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In his well-known 1972 article, "Famine, Affluence, and Morality," and in subsequent books, Peter Singer argues that we can and should prevent the needless suffering and death of the global poor by giving to foreign aid. This call for charity and assistance is mostly uncontroversial. However, foreign aid's effectiveness is highly contested among the aid literature. As the first part of this paper shows, all aid encounters inefficiencies, with the major problems being diversion of funds and perverse incentives. I look at each of these in turn, concluding that most aid is ineffective and sometimes even harmful—with the possible exception of short-term humanitarian aid. Consideration of aid evaluation and emerging forms of aid like microfinance and unconditional cash transfers provides no solution to aid's problems. In the second part of the paper I consider potentially superior methods for preventing the suffering and death of the global poor. Free trade, open immigration, and increased consumption all seem like promising ways to alleviate poverty and grow developing economies, but only increased consumption of disposable luxury goods fulfills Singer's obligation for the individual to prevent bad things from happening. To show that this idea stands, the rest of the paper will focus on increased consumption's relation to manufacturing, so-called sweatshop labor, economic growth, and alleviation of poverty. Finally, I will address potential limitations and objections to my approach, concluding that consumption of disposable luxury goods is the best way to fulfill Singer's obligation to aid the global poor.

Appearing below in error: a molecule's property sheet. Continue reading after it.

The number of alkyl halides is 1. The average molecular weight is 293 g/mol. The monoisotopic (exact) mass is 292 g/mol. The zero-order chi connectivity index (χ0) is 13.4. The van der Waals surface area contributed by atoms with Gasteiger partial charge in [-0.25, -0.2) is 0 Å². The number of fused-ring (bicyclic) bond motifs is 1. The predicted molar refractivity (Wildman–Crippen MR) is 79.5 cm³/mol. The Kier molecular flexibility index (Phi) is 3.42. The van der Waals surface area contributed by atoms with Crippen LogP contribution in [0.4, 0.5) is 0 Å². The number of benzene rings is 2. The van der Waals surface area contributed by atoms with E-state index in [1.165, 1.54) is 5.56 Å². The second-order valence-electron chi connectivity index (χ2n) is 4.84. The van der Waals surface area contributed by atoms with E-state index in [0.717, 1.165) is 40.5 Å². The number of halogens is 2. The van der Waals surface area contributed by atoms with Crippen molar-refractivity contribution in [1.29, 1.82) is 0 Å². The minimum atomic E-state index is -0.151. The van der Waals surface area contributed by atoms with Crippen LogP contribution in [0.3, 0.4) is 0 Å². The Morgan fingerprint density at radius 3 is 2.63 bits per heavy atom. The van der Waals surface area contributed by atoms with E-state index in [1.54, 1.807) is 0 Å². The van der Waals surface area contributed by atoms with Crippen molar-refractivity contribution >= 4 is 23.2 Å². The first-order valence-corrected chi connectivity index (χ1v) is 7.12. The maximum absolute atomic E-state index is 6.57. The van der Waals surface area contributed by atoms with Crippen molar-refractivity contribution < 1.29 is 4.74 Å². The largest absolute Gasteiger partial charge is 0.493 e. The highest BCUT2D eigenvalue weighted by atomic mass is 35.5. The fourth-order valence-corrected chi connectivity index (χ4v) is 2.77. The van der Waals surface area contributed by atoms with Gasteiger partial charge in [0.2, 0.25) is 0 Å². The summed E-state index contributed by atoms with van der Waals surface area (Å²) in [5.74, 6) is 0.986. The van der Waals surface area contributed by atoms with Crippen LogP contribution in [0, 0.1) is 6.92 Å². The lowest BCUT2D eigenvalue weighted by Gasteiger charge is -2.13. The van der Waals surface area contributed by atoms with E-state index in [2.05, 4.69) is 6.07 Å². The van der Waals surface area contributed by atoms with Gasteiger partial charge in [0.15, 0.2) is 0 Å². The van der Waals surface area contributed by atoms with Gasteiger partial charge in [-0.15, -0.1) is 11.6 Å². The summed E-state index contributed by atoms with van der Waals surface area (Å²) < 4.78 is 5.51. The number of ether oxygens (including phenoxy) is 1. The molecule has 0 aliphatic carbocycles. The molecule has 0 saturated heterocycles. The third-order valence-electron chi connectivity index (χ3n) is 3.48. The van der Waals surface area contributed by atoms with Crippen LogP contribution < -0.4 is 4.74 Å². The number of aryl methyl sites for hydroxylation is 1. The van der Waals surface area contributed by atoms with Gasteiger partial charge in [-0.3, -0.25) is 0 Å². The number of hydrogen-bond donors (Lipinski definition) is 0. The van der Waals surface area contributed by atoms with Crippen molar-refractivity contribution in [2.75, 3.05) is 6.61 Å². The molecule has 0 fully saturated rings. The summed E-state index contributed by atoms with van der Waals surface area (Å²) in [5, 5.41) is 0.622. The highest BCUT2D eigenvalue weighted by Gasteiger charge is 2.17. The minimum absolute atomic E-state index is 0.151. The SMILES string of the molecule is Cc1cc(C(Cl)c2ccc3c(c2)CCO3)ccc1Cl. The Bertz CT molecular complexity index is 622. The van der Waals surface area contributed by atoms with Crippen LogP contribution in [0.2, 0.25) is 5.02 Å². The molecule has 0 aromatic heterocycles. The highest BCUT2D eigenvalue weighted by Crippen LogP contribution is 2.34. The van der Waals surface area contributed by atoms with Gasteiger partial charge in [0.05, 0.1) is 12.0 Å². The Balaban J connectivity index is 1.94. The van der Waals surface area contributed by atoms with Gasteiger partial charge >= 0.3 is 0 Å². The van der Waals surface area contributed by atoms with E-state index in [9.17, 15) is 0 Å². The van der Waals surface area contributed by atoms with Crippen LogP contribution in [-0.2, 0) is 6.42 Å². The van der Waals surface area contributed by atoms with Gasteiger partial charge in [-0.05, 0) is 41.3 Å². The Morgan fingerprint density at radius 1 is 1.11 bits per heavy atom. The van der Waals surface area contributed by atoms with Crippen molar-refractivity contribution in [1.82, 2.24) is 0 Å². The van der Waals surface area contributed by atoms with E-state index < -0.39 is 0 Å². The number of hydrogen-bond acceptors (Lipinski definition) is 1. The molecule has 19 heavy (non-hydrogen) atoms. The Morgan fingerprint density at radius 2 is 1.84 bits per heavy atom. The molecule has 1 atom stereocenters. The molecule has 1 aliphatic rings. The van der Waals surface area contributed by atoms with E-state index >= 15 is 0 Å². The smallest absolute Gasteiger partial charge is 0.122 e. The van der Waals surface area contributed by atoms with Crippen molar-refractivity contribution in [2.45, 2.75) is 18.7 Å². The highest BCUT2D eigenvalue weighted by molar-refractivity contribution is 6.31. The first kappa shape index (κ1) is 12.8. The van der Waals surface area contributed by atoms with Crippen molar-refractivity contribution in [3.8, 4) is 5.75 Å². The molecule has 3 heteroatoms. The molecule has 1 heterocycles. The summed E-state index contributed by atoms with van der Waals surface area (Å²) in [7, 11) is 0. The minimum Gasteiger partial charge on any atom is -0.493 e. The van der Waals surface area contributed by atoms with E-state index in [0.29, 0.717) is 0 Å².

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Venezia, Gaetano, "The Failings of Foreign Aid and Our Obligation to Consume" (2015). Senior Honors Theses. 69.